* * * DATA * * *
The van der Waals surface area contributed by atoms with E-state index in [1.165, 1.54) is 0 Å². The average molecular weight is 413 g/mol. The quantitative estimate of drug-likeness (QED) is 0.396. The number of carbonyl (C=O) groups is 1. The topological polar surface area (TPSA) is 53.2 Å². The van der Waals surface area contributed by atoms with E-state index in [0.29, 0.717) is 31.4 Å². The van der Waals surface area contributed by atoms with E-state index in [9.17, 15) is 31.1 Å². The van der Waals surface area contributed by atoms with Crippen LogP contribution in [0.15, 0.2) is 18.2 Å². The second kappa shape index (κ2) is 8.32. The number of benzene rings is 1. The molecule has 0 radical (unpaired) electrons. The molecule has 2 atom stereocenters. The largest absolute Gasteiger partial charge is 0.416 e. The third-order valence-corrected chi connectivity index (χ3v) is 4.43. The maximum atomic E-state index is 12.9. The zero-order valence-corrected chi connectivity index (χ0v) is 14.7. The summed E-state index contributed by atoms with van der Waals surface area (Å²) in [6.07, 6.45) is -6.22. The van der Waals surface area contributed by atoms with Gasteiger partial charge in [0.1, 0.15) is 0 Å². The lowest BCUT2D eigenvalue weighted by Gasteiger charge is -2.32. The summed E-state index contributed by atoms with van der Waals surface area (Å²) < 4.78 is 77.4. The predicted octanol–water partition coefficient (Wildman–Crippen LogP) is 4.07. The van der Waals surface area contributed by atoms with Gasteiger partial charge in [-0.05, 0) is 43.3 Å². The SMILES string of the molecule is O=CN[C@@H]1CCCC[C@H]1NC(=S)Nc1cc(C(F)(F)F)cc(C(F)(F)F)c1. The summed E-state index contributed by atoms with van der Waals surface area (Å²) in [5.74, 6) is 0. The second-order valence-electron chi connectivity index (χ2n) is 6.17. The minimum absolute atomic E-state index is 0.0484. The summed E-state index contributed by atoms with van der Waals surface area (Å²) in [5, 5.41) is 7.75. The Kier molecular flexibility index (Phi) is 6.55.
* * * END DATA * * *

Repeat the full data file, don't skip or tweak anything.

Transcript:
The van der Waals surface area contributed by atoms with E-state index in [1.165, 1.54) is 0 Å². The average molecular weight is 413 g/mol. The quantitative estimate of drug-likeness (QED) is 0.396. The number of carbonyl (C=O) groups is 1. The topological polar surface area (TPSA) is 53.2 Å². The van der Waals surface area contributed by atoms with E-state index in [0.29, 0.717) is 31.4 Å². The van der Waals surface area contributed by atoms with E-state index in [9.17, 15) is 31.1 Å². The van der Waals surface area contributed by atoms with Crippen LogP contribution in [0.15, 0.2) is 18.2 Å². The second kappa shape index (κ2) is 8.32. The number of benzene rings is 1. The molecule has 0 radical (unpaired) electrons. The molecule has 2 atom stereocenters. The largest absolute Gasteiger partial charge is 0.416 e. The third-order valence-corrected chi connectivity index (χ3v) is 4.43. The maximum atomic E-state index is 12.9. The zero-order valence-corrected chi connectivity index (χ0v) is 14.7. The summed E-state index contributed by atoms with van der Waals surface area (Å²) in [6.07, 6.45) is -6.22. The van der Waals surface area contributed by atoms with Gasteiger partial charge in [0.1, 0.15) is 0 Å². The lowest BCUT2D eigenvalue weighted by Gasteiger charge is -2.32. The summed E-state index contributed by atoms with van der Waals surface area (Å²) < 4.78 is 77.4. The predicted octanol–water partition coefficient (Wildman–Crippen LogP) is 4.07. The van der Waals surface area contributed by atoms with Gasteiger partial charge in [-0.05, 0) is 43.3 Å². The SMILES string of the molecule is O=CN[C@@H]1CCCC[C@H]1NC(=S)Nc1cc(C(F)(F)F)cc(C(F)(F)F)c1. The summed E-state index contributed by atoms with van der Waals surface area (Å²) in [5.74, 6) is 0. The second-order valence-electron chi connectivity index (χ2n) is 6.17. The minimum absolute atomic E-state index is 0.0484. The summed E-state index contributed by atoms with van der Waals surface area (Å²) in [5, 5.41) is 7.75. The Kier molecular flexibility index (Phi) is 6.55.